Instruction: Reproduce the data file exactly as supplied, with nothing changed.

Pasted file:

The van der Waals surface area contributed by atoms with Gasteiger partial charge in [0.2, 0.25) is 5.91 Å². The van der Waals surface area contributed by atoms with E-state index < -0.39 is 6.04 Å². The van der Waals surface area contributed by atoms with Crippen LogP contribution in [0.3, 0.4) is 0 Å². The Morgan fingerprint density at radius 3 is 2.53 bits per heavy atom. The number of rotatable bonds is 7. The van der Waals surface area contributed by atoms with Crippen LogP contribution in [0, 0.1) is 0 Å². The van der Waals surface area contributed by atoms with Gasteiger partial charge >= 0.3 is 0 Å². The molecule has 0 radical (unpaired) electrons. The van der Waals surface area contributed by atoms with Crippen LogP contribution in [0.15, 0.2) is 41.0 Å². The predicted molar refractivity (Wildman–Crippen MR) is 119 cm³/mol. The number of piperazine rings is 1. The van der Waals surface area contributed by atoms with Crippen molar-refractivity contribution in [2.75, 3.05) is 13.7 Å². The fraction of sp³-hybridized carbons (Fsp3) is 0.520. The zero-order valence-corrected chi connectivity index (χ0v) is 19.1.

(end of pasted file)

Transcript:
The van der Waals surface area contributed by atoms with Gasteiger partial charge in [0.2, 0.25) is 5.91 Å². The van der Waals surface area contributed by atoms with E-state index < -0.39 is 6.04 Å². The van der Waals surface area contributed by atoms with Crippen LogP contribution in [0.3, 0.4) is 0 Å². The Morgan fingerprint density at radius 3 is 2.53 bits per heavy atom. The number of rotatable bonds is 7. The van der Waals surface area contributed by atoms with Crippen LogP contribution in [0, 0.1) is 0 Å². The van der Waals surface area contributed by atoms with Gasteiger partial charge >= 0.3 is 0 Å². The molecule has 0 radical (unpaired) electrons. The van der Waals surface area contributed by atoms with Crippen LogP contribution in [0.15, 0.2) is 41.0 Å². The predicted molar refractivity (Wildman–Crippen MR) is 119 cm³/mol. The number of piperazine rings is 1. The van der Waals surface area contributed by atoms with Crippen molar-refractivity contribution in [2.75, 3.05) is 13.7 Å². The fraction of sp³-hybridized carbons (Fsp3) is 0.520. The zero-order valence-corrected chi connectivity index (χ0v) is 19.1.